European oil majors BP and Equinor will partner up for the U.S. offshore wind market, marking BP’s first substantial move into the offshore wind industry.
The deal will see BP paying $1.1 billion for a 50 percent stake in Equinor’s Empire Wind project off New York and its Beacon Wind project off southern New England.
The Empire Wind project, located in the region known as the New York Bight south of Long Island, already has a 816-megawatt contract with New York state, and can hold up to 2 gigawatts. The project is scheduled for completion in 2024 and will help to jump start New York’s offshore wind supply chain.
The Beacon Wind zone, located south of Massachusetts and won in the most recent federal U.S. offshore wind lease auction, could host more than 2.4 gigawatts of capacity. That project is likely to still be going through permitting by the time Empire is delivering power to New York.
Norway’s Equinor currently has 100 percent ownership of both leases and will serve as the operator of the projects through to the operations phase when staffing will eventually be shared.
In February BP announced a thinly-detailed ambition to achieve net-zero emissions by 2050, under new CEO Bernard Looney. Next week, BP will host a series of capital market days, where it will continue to flesh out its strategy towards its 2050 net-zero “ambition” and its diversification away from fossil fuels.
BP has been widely expected to launch into offshore wind at some point. The oil giant’s renewables efforts have thus far been spearheaded by its 50 percent ownership of solar developer Lightsource BP. The offshore wind deal with Equinor opens a new front in its clean energy strategy. BP is targeting 50 gigawatts of renewables by 2030.
Writing on LinkedIn, Looney said: “By leveraging [Equinor’s] skills with our own expertise in areas like trading we expect to be a great team. Especially as we look to develop more opportunities in the U.S. over time.”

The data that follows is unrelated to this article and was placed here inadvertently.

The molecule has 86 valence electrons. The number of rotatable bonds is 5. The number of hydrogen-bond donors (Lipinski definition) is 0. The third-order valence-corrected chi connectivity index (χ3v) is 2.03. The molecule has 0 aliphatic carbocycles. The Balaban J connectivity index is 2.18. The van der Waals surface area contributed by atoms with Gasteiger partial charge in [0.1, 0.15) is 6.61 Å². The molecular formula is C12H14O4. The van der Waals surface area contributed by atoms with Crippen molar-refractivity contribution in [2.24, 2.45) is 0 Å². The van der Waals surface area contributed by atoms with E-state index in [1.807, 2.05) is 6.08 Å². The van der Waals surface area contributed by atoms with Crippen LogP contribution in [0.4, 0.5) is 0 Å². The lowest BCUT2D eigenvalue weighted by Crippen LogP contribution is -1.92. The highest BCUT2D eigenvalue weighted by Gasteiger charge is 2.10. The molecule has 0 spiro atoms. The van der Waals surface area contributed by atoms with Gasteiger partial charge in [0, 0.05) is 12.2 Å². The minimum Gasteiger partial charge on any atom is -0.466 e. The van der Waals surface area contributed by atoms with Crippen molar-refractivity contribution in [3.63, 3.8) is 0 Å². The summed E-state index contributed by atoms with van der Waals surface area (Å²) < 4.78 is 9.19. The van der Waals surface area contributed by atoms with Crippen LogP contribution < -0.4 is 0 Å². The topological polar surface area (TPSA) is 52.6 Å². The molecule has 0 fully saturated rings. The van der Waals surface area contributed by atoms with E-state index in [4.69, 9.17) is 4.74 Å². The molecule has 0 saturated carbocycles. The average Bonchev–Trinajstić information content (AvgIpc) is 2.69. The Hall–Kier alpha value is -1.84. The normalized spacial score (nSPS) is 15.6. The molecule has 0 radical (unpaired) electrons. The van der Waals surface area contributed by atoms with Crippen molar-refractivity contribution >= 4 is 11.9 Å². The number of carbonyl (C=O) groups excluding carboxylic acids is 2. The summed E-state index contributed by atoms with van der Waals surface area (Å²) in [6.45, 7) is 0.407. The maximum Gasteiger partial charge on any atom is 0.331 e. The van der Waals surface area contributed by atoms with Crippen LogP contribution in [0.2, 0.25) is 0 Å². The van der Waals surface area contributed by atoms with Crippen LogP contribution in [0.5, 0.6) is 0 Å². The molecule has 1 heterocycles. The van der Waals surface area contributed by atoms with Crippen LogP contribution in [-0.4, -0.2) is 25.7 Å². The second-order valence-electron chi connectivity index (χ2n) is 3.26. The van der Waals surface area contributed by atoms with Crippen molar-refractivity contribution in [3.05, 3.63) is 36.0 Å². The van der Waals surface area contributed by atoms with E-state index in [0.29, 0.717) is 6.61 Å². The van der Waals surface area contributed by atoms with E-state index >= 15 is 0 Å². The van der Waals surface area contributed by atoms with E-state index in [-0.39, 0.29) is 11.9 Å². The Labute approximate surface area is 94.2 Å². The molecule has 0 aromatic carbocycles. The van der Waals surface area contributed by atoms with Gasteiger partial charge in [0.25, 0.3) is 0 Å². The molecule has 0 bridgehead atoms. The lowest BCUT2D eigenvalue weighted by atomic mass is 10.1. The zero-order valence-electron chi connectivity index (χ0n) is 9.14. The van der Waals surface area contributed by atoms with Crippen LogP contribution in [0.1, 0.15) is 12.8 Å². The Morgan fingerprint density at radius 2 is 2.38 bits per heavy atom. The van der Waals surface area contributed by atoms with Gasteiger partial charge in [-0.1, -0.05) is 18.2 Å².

Although no formal announcement has been made, BP is expected to participate in the impending Scottish seabed auction for offshore wind sites and the 2021 U.K. contracts for difference auction that will award support for projects.
Equinor has stakes in around 1 gigawatt of operational offshore wind projects in the U.K. and Germany. Its development pipeline, when adjusted for the size of its stakes, totals 7.7 gigawatts across the U.S., U.K. and Poland.
Several European oil majors, including Total, Shell, Repsol and BP, have reinforced their climate targets and begun laying out strategies to diversify into the power sector. Offshore wind is seen as a natural fit for them, given their marine engineering and operational expertise gained from offshore drilling, plus the scale of the individual project investments.
Shell has stakes in offshore wind projects in the U.S. and the Netherlands. Total has recently added projects in Scotland and South Korea.
Equinor’s floating offshore wind edge
Equinor and BP “will consider future joint opportunities in the U.S. for both bottom-fixed and floating offshore wind,” an Equinor statement said. Equinor has established an early leadership position in floating offshore wind.
Hywind Scotland, Equinor’s 30-megawatt floating pilot project has been generating power since 2017. The project has notched up a capacity factor of 56 percent. The company is now developing the 88-megawatt Hywind Tampen project to power two of its offshore drilling operations in the North Sea.
In an interview with GTM last year, Michael Wheeler, Equinor’s principal strategist for North America, talked up the potential for floating wind in the U.S.
“What we’ve seen with Hywind that’s interesting and relevant for California is the really high capacity factors — we’re talking mid-50s [percent] here,” Wheeler said. “That competes with, and is better than some, gas power plants.”
RWE and Mitsubishi recently acquired the University of Maine’s floating wind demonstration project, which could get built as soon as 2023, and would be the first floating project in U.S. waters.
The big prize for U.S. floating wind, however, is California, where the technical potential exceeds 100 gigawatts, according to the National Renewable Energy Laboratory (NREL). The water depths off the California coast make conventional bottom-fixed foundations unusable.
Source: Greentech Media